Despite the change to the International System of Units (SI) , the cgs unit Debye is still used as the unit of dipole moment, named after the Dutch physicist Peter Debye . The reason for this is that when using the SI units coulomb and meter one would have to deal with very small numbers:

${\ displaystyle [p] = 1 \, \ mathrm {Debye} = 3 {,} 33564 \ cdot 10 ^ {- 30} \, \ mathrm {Coulomb} \ cdot \ mathrm {Meter}}$

For molecules, the dipole moment is usually in the range from 0 Debye to 12 Debye. The most polar non-ionic, fully saturated compound is Debye all- cis -1,2,3,4,5,6-hexafluorocyclohexane with a dipole moment of 6.2 . With 14.1 Debye, the likewise nonionic but unsaturated compound 5,6-diaminobenzo-1,2,3,4-tetracarbonitrile is again significantly more polar.

The dipole moment can be determined with the help of the Debye equation by measuring the dielectric constant . Furthermore, measurements of the Stark effect provide information about the dipole moment of a substance.

## Dipole moments of excited states

Knowledge of the change in molecular dipole moments with electronic excitation is essential for understanding important natural photo-induced processes such as photosynthesis or the process of vision . The measurement of solvatachromic or thermochromic wavelength shifts in solutions can be used to determine the dipole moments of excited states .

The dipole moments

• μ G in the ground state of the molecule as well
• μ E in the excited state of the molecule

can be calculated using the Lippert-Mataga equation :

${\ displaystyle {\ overline {\ nu}} _ {A} - {\ overline {\ nu}} _ {E} = {\ frac {2} {hc}} {\ biggl (} {\ frac {\ varepsilon -1} {2 \ varepsilon +1}} - {\ frac {n ^ {2} -1} {2n ^ {2} +1}} {\ biggr)} {\ frac {(\ mu _ {G}) - \ mu _ {E}) ^ {2}} {a ^ {3}}} + const.}$

With

• the Stokes shift ${\ textstyle {\ overline {\ nu}} _ {A} - {\ overline {\ nu}} _ {E}}$
• the Planck's constant ${\ displaystyle h}$
• the speed of light in a vacuum${\ displaystyle c}$
• the permittivity  ε of the solvent
• the refractive index  n of the solvent
• the radius  a of the solvent cavity .

Dipole moments of molecules in the gas phase can be determined much more precisely by electronic Stark spectroscopy.

## Individual evidence

1. At a temperature of 20 ° C and a pressure of 101.325 kPa.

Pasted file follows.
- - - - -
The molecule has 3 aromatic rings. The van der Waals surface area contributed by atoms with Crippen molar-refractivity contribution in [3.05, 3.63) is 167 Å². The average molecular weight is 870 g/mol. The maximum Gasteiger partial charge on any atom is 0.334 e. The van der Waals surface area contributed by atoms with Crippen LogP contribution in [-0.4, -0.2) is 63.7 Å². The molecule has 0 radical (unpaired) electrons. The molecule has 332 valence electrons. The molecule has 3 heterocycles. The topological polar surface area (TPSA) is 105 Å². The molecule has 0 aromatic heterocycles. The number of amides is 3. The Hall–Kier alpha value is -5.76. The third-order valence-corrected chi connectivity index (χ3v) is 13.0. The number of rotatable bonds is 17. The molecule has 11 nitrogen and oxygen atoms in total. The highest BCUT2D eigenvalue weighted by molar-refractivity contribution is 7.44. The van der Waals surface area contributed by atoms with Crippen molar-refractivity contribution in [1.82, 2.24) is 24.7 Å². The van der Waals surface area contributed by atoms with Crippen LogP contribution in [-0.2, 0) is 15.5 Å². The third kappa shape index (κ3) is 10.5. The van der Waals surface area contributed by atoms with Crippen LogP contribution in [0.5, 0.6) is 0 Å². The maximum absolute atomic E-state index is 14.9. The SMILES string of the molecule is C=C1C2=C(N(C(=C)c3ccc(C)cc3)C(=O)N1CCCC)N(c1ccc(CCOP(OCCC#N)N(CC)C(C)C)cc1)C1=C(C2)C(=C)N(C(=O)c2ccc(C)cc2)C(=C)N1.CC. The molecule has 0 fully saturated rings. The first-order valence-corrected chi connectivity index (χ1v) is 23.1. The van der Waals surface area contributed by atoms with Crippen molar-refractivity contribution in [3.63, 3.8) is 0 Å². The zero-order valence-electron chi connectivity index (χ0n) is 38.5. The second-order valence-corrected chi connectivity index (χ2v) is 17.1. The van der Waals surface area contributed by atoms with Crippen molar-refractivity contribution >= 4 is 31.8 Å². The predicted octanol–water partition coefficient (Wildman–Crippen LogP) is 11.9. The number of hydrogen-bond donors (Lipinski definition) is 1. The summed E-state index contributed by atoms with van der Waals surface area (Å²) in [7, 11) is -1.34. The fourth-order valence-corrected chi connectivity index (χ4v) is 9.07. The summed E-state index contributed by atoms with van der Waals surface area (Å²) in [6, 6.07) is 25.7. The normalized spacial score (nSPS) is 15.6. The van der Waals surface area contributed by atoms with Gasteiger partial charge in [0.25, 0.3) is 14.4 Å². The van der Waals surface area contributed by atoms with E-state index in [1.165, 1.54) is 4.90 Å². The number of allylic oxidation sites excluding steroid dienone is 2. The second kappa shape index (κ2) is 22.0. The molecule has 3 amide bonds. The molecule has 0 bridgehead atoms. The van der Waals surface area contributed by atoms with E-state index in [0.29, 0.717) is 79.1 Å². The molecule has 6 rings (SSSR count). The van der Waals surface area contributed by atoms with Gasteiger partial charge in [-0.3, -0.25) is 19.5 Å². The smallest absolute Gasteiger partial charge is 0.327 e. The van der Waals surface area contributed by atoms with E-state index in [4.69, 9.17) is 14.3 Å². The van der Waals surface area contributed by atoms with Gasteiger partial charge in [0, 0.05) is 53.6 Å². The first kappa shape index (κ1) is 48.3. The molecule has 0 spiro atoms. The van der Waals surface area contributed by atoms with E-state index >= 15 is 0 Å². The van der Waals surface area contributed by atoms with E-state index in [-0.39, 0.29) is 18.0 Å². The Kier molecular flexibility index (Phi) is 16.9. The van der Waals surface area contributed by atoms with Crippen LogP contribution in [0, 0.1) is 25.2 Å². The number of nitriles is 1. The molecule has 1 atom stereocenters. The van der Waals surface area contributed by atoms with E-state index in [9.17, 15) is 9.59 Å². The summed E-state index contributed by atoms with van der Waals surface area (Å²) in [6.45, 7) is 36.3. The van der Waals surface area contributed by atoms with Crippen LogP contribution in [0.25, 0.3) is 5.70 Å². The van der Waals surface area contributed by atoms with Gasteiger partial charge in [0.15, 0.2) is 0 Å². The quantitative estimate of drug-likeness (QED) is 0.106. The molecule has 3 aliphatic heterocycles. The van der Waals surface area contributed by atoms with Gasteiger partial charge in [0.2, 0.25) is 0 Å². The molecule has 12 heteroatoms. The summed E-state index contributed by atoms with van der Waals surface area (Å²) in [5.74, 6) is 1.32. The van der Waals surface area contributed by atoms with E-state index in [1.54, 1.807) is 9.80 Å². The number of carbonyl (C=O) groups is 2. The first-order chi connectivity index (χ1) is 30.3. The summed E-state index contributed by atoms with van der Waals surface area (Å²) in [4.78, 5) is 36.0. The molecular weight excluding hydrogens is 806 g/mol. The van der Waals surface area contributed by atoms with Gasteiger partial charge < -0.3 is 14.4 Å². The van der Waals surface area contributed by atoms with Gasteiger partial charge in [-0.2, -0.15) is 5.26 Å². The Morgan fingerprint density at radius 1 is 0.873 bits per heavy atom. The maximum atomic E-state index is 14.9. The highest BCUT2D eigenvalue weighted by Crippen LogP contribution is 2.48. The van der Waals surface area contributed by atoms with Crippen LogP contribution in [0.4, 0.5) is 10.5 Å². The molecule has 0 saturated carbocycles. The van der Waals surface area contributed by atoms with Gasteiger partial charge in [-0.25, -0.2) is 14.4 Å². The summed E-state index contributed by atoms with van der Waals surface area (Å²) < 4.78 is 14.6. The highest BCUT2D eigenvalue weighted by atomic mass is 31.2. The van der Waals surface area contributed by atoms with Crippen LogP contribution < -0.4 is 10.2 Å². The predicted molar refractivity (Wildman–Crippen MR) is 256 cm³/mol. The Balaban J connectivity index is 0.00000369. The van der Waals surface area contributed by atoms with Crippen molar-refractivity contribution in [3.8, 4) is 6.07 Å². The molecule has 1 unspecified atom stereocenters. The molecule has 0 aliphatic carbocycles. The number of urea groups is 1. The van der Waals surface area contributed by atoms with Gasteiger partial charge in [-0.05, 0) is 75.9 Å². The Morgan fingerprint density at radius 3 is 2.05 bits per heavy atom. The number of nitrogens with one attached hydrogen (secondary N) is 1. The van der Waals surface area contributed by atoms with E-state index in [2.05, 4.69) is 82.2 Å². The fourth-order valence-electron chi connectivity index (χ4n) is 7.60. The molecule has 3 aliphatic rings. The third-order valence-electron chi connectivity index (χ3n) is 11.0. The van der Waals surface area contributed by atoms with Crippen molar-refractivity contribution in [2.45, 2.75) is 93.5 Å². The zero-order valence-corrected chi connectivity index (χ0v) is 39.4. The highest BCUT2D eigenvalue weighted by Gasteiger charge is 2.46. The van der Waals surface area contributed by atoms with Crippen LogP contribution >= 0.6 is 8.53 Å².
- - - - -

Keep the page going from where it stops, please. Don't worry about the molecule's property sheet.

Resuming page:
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11. ^ Neil S. Keddie, Alexandra MZ Slawin, Tomas Lebl, Douglas Philp, David O'Hagan: All-cis 1,2,3,4,5,6-hexafluorocyclohexane is a facially polarized cyclohexane. In: Nature Chemistry . 7, 2015, pp. 483-488, doi: 10.1038 / nchem.2232 , PMID 25991526 .
12. Stephen K. Ritter: Molecule Claims Most Polar Title . In: Chemical & Engineering News . 93 (13), 2015, p. 5.
13. Stephen K. Ritter: Lopsided Benzene Sets A New Polarity Record . In: Chemical & Engineering News. 94 (7), 2016, p. 23.
14. Jakob Wudarczyk, George Papamokos, Vasilis Margaritis, Dieter Schollmeyer, Felix Hinkel, Martin Baumgarten, George Floudas, Klaus Müllen: Hexasubstituted Benzenes with Ultrastrong Dipole Moments. In: Angewandte Chemie International Edition. 55, 2016, pp. 3220–3223, doi: 10.1002 / anie.201508249 .
15. E. Lippert: Spectroscopic determination of the dipole moment of aromatic compounds in the first excited singlet state . In: Z. Electrochem. tape 61 , 1957, pp. 962 .
16. N. Mataga, Y. Kaifu, M. Koizumi: Solvent effects upon fluorescence spectra and the dipole moments of excited molecules . In: Bull. Chem. Soc. Jpn . tape 29 , 1956, pp. 465 .
17. Josefin Wilke, Martin Wilke, W. Leo Meerts, Michael Schmitt: Determination of ground and excited state dipole moments via electronic Stark spectroscopy: 5-methoxyindole . In: The Journal of Chemical Physics . tape 144 , no. 4 , January 28, 2016, ISSN  0021-9606 , p. 044201 , doi : 10.1063 / 1.4940689 .